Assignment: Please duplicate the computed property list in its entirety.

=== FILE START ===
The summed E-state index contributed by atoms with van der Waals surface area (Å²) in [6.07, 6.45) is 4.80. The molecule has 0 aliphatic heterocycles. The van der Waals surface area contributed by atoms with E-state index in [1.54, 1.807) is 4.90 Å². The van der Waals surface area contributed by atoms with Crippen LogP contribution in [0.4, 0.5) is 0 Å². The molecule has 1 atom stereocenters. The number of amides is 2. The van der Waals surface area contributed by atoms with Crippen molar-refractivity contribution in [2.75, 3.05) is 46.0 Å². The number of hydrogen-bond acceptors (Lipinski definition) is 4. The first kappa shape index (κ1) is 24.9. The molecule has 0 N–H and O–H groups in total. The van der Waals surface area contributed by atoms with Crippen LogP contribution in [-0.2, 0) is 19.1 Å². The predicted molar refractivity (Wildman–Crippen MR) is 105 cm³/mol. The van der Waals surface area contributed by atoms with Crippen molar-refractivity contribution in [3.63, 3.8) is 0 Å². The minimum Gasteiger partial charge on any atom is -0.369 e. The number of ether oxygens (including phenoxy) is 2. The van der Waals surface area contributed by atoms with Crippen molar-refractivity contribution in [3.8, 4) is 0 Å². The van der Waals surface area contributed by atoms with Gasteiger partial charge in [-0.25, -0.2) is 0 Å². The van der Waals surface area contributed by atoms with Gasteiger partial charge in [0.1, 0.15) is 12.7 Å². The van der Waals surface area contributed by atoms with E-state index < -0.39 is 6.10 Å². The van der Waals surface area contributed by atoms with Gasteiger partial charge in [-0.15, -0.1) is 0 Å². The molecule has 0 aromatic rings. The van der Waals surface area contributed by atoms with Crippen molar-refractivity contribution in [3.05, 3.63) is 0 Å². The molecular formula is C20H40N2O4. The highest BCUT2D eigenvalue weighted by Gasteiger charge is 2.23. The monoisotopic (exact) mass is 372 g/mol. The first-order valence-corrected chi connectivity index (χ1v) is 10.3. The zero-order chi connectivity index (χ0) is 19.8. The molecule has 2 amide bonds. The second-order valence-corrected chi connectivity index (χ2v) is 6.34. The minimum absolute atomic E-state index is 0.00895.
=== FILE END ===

The summed E-state index contributed by atoms with van der Waals surface area (Å²) in [6.07, 6.45) is 4.80. The molecule has 0 aliphatic heterocycles. The van der Waals surface area contributed by atoms with E-state index in [1.54, 1.807) is 4.90 Å². The van der Waals surface area contributed by atoms with Crippen LogP contribution in [0.4, 0.5) is 0 Å². The molecule has 1 atom stereocenters. The number of amides is 2. The van der Waals surface area contributed by atoms with Crippen molar-refractivity contribution in [2.75, 3.05) is 46.0 Å². The number of hydrogen-bond acceptors (Lipinski definition) is 4. The first kappa shape index (κ1) is 24.9. The molecule has 0 N–H and O–H groups in total. The van der Waals surface area contributed by atoms with Crippen LogP contribution in [-0.2, 0) is 19.1 Å². The predicted molar refractivity (Wildman–Crippen MR) is 105 cm³/mol. The van der Waals surface area contributed by atoms with Crippen molar-refractivity contribution in [3.63, 3.8) is 0 Å². The minimum Gasteiger partial charge on any atom is -0.369 e. The number of ether oxygens (including phenoxy) is 2. The van der Waals surface area contributed by atoms with Crippen molar-refractivity contribution in [3.8, 4) is 0 Å². The van der Waals surface area contributed by atoms with Gasteiger partial charge in [-0.25, -0.2) is 0 Å². The van der Waals surface area contributed by atoms with Gasteiger partial charge in [0.1, 0.15) is 12.7 Å². The van der Waals surface area contributed by atoms with E-state index < -0.39 is 6.10 Å². The van der Waals surface area contributed by atoms with Gasteiger partial charge in [-0.15, -0.1) is 0 Å². The molecule has 0 aromatic rings. The van der Waals surface area contributed by atoms with Crippen molar-refractivity contribution in [3.05, 3.63) is 0 Å². The molecular formula is C20H40N2O4. The highest BCUT2D eigenvalue weighted by Gasteiger charge is 2.23. The monoisotopic (exact) mass is 372 g/mol. The first-order valence-corrected chi connectivity index (χ1v) is 10.3. The zero-order chi connectivity index (χ0) is 19.8. The molecule has 2 amide bonds. The second-order valence-corrected chi connectivity index (χ2v) is 6.34. The minimum absolute atomic E-state index is 0.00895.